PVC Pipe and Fittings
Pipes and fittings comprise the largest portion (44 percent) of PVC usage for building and construction. PVC has become the leading material for large diameter buried pipelines installed by both water and wastewater utilities as well as for smaller diameter drain waste and vent (DWV) piping. CPVC pipes are used for indoor water plumbing pipe. On a lineal basis, PVC has become the leading pipe material in the United States today, accounting for more than 70% of all water and sewer pipe now being installed. Alternative metal pipe materials (iron, steel, copper) are vulnerable to corrosion and premature failure. Concrete and clay pipe materials are prone to cracking or fracturing which results in leakage or contamination. PVC is certified for contact with drinking water by NSF International and offers complete immunity to electrochemical corrosion. PVC’s flexibility enables it to resist cracking and leakage.
> Energy efficiency and reduced CO² emissions. PVC pipe manufacturing is energy efficient, consuming fewer BTUs than alternative materials for equal lengths of pipe. A Franklin Associates study has indicated that the manufacture of pressure piping used in the building, construction and transportation industries required 56,497 trillion fewer BTUs than iron and concrete/aggregate alternatives would require if they were substituted for all PVC pipe. PVC pipe and fittings also weigh less than alternative piping materials allowing for significant energy savings in their transportation. Furthermore, their lighter weight enables them to be installed more easily and efficiently than the above-mentioned alternatives.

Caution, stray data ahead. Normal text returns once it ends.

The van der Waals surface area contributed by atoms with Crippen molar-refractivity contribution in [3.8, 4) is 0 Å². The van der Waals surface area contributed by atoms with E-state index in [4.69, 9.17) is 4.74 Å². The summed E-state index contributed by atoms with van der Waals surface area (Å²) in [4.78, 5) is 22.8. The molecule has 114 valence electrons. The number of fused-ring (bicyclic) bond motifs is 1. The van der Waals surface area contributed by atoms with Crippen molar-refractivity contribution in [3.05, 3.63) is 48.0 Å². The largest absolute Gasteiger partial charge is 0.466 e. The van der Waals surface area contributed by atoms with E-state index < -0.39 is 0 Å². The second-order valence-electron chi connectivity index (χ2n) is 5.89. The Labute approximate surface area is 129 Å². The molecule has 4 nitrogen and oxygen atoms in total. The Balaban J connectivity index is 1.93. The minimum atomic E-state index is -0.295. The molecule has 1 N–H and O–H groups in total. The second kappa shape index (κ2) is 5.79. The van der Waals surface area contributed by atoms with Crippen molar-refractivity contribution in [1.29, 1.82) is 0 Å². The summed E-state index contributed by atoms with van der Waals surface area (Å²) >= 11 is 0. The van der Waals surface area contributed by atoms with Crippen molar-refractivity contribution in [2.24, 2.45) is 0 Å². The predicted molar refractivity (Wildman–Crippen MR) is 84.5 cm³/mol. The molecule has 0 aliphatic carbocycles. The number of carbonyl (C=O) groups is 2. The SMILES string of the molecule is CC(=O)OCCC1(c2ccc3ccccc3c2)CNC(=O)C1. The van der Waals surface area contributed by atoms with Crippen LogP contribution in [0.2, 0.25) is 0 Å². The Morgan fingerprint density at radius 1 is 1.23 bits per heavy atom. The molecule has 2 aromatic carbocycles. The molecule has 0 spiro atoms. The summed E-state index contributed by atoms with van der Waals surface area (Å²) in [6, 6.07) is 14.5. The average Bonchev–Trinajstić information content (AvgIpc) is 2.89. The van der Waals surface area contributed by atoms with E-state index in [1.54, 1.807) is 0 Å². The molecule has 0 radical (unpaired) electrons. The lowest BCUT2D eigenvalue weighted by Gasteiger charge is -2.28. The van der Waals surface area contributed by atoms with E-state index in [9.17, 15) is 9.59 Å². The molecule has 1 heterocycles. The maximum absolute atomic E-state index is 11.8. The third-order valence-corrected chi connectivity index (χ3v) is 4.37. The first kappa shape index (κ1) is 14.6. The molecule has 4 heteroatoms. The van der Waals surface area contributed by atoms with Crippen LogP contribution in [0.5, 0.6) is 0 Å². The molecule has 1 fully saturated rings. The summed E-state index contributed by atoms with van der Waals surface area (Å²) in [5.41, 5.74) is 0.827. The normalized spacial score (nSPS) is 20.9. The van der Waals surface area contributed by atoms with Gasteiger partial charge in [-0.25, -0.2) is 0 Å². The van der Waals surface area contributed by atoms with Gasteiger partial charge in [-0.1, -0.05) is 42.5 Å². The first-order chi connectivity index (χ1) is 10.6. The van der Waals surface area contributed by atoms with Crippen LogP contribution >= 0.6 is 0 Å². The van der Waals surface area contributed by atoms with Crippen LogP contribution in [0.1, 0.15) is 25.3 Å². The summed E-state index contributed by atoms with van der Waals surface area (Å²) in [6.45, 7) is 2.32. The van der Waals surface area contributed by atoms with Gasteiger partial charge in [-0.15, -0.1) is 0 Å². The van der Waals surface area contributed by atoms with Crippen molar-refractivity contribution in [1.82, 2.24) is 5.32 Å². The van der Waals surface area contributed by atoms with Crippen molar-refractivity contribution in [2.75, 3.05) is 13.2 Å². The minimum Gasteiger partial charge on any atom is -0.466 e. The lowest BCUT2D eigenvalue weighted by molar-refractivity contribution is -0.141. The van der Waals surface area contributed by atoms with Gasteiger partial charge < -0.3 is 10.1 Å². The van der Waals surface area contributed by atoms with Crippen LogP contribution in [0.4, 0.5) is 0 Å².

> Resource conservation. PVC pipe durability results in resource conservation. When properly designed and installed, PVC pipe has an estimated life span well beyond 100 years, with little or no loss of strength. The National Research Council of Canada found that the “break rate” for vinyl water distribution pipe was 0.5 breaks per 100 km (62 miles) per year as compared with 32.6 breaks per 100 km per year for cast iron and 7.9 breaks per 100 km per year for ductile iron.¹ Lower break rates minimize the risk of contamination and provide major savings in time and resources. Pipe breaks and water loss are major problems for water utilities with corroding metal pipes. According to the American Water Works Association approximately 15% of treated water is lost due to line breaks and leaks. That is 2.5 trillion gallons of water every year. And, a recent Federally funded study estimates that the corrosion of water and sewer pipes costs the US economy $36 billion annually.
> Certification. All PVC drinking water pipes are certified under NSF International’s Standard 61, to assure the preservation of drinking water quality standards established by US EPA.
¹ B. Rajani and S. McDonald, “Water Main Break Data on Different Pipe Materials for 1992 and 1993,” National Research Council, Ottawa, Ontario, 1995.